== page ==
Mechanism forMechanism for αα22-induced sedation/-induced sedation/hypnosis in the locus ceruleushypnosis in the locus ceruleusCa++Ca++Ca++–– +Decrease ininflux of Ca++Decrease in actionpotential due tohyperpolarizationα2Aα2ARGo Gk K+K+K+33
No significant ECG changesNo significant ECG changes Congenital heart diseaseCongenital heart disease 101 post op patients101 post op patients Pre dexmedetomidine ECGPre dexmedetomidine ECG Post dexmedetomidine ECGPost dexmedetomidine ECG Trend toward lower heart rateTrend toward lower heart rate No other significant ECG changesNo other significant ECG changes34
Rapid bolus dexRapid bolus dexCardiac effectsCardiac effects Routine cath for 12 post cardiac transplantRoutine cath for 12 post cardiac transplantpatientspatients 0.25 or 0.5 mcg/kg over 5 sec0.25 or 0.5 mcg/kg over 5 sec Hemodynamics pre-bolus, 1 and 5 minuteHemodynamics pre-bolus, 1 and 5 minute HR & CO decreasedHR & CO decreased SBP, DBP, SBP, sPAP, dPAP, wPAP increasedSBP, DBP, SBP, sPAP, dPAP, wPAP increased Only value not at baseline at 5 minutes was HROnly value not at baseline at 5 minutes was HRwith 0.5 mcg/kg boluswith 0.5 mcg/kg bolusJooste, et al. Acute Hemodynamic Changes Following Rapid Intravenous BolusDosing of Dexmedetomidine in Pediatric Heart Transplant Patients UndergoingRoutine Cardiac Catheterization, Accepted Anesthesia & Analgesia 2010,Manuscript Number: AA-D-09-01438R4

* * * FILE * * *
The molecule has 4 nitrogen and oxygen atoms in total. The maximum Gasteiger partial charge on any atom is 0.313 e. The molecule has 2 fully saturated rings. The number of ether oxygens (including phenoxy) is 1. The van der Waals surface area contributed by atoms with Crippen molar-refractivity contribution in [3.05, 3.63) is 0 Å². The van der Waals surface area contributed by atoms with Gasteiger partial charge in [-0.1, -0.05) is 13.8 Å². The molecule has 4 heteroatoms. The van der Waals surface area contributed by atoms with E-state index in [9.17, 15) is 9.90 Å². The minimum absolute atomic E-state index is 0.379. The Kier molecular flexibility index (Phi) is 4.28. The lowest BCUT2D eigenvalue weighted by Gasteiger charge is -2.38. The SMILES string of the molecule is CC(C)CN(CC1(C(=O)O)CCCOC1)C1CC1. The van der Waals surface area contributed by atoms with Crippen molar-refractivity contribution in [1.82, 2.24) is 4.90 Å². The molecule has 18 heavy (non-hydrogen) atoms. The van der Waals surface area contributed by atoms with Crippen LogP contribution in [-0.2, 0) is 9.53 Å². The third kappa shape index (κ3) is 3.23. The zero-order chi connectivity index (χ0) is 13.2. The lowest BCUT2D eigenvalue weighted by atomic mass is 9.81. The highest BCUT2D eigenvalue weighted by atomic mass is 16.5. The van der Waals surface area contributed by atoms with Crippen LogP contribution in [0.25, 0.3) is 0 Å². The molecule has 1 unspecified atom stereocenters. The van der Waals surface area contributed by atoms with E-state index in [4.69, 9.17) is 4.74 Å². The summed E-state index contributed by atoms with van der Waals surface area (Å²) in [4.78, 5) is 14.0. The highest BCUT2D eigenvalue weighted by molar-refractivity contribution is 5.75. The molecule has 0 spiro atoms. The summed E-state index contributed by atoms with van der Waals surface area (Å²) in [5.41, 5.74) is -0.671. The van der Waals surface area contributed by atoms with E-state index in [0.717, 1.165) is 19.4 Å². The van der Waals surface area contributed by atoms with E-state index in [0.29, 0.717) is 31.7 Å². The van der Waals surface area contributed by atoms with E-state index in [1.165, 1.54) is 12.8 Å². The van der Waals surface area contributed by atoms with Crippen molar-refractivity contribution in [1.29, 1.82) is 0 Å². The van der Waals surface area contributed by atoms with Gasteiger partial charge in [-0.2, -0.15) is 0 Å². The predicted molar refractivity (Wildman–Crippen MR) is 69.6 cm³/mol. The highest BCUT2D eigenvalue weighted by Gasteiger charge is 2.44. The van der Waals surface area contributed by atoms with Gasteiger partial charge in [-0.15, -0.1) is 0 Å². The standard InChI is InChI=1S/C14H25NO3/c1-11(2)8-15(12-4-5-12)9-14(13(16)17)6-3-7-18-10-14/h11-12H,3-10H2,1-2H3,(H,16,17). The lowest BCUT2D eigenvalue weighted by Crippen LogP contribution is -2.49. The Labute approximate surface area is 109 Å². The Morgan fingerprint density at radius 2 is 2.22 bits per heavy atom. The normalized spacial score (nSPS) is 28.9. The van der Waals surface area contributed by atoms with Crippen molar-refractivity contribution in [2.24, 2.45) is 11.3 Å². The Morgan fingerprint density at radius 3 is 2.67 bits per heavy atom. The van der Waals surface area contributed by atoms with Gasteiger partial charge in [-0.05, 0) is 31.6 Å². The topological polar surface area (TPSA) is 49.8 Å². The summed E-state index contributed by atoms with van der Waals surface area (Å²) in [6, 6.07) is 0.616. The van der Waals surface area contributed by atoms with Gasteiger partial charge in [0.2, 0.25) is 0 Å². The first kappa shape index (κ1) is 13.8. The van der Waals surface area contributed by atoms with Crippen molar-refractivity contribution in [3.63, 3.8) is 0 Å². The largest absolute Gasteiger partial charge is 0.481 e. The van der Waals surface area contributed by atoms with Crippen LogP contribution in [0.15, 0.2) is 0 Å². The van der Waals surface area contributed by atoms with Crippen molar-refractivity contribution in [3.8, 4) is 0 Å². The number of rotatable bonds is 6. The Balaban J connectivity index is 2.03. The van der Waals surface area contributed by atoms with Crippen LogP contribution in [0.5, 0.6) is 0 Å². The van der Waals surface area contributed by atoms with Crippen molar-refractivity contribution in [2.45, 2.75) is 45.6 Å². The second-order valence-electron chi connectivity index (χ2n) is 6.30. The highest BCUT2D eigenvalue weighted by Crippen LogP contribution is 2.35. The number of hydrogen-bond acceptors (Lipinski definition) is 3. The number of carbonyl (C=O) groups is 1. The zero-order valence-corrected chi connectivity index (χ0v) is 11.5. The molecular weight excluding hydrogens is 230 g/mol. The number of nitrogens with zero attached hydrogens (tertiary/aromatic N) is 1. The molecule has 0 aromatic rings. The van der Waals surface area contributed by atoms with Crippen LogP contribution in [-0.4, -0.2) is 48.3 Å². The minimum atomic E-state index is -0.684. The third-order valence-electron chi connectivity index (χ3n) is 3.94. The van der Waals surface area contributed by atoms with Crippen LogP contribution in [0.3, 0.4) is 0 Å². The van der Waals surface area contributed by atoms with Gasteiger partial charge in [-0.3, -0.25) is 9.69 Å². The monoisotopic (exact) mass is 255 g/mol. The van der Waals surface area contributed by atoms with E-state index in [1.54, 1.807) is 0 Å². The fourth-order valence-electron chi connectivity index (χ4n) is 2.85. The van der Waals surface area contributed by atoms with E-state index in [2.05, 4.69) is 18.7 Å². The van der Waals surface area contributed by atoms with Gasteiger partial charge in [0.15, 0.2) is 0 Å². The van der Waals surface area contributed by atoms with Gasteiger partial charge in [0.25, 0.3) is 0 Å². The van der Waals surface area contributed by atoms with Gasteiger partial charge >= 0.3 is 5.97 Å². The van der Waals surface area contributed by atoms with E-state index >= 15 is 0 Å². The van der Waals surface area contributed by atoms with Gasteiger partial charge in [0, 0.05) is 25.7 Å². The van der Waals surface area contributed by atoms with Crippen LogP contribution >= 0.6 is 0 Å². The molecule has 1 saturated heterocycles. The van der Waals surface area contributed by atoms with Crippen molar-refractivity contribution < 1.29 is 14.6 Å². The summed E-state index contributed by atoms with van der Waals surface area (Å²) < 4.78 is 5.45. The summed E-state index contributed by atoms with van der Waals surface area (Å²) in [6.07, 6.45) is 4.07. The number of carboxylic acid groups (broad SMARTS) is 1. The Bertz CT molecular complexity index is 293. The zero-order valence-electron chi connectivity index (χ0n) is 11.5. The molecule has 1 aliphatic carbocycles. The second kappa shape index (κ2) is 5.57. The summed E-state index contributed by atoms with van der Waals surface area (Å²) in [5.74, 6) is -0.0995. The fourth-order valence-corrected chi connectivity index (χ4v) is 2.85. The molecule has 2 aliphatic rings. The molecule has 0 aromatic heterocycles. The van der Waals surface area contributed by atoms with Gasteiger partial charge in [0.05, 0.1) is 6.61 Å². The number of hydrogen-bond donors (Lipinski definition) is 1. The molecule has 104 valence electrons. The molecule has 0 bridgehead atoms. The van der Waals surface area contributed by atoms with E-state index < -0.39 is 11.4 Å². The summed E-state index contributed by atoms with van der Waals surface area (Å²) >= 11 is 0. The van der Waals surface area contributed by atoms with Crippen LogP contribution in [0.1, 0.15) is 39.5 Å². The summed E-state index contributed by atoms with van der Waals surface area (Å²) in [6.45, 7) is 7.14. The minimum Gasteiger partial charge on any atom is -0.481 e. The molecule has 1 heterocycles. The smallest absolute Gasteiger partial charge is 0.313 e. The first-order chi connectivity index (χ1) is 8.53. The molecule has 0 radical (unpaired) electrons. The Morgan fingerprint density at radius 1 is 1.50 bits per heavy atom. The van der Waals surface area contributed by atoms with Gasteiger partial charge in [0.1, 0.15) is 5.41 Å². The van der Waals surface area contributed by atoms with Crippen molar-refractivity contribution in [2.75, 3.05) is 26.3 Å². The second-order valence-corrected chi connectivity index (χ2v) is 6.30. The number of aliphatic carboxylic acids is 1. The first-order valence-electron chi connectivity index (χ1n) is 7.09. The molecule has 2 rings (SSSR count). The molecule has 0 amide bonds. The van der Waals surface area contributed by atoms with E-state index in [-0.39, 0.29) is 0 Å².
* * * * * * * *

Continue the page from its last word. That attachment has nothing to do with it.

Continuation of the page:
No ventilation effectNo ventilation effect Minimal change in minute ventilationMinimal change in minute ventilationeven at high doseseven at high doses No change in CO2 responseNo change in CO2 response37
Arousability From Sedation DuringArousability From Sedation DuringDexmedetomidine InfusionDexmedetomidine Infusion406080100BISPlacebo 0.2 0.6During cognitive and cold pressor testingJust prior to cognitive and cold pressor testingDexmedetomidine Infusion(µgkg-1hr-1)Adapted from Hall et al. Anesth Analg. 2000;90:701.39